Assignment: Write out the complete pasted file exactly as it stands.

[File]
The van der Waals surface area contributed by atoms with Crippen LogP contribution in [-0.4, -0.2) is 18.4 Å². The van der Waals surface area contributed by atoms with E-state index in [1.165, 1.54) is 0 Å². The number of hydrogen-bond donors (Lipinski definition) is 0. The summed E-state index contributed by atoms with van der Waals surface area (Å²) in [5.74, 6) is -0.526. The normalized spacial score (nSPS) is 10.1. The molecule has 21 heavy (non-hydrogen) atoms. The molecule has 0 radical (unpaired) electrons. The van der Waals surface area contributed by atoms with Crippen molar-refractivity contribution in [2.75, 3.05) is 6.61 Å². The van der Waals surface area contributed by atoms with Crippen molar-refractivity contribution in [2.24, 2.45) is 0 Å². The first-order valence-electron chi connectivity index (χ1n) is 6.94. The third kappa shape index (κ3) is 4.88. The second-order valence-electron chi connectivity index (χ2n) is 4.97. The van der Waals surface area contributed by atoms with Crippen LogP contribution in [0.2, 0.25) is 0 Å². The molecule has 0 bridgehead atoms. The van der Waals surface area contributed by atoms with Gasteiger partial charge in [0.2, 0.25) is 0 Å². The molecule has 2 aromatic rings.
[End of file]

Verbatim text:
The van der Waals surface area contributed by atoms with Crippen LogP contribution in [-0.4, -0.2) is 18.4 Å². The van der Waals surface area contributed by atoms with E-state index in [1.165, 1.54) is 0 Å². The number of hydrogen-bond donors (Lipinski definition) is 0. The summed E-state index contributed by atoms with van der Waals surface area (Å²) in [5.74, 6) is -0.526. The normalized spacial score (nSPS) is 10.1. The molecule has 21 heavy (non-hydrogen) atoms. The molecule has 0 radical (unpaired) electrons. The van der Waals surface area contributed by atoms with Crippen molar-refractivity contribution in [2.75, 3.05) is 6.61 Å². The van der Waals surface area contributed by atoms with Crippen molar-refractivity contribution in [2.24, 2.45) is 0 Å². The first-order valence-electron chi connectivity index (χ1n) is 6.94. The third kappa shape index (κ3) is 4.88. The second-order valence-electron chi connectivity index (χ2n) is 4.97. The van der Waals surface area contributed by atoms with Crippen LogP contribution in [0.2, 0.25) is 0 Å². The molecule has 0 bridgehead atoms. The van der Waals surface area contributed by atoms with Gasteiger partial charge in [0.2, 0.25) is 0 Å². The molecule has 2 aromatic rings.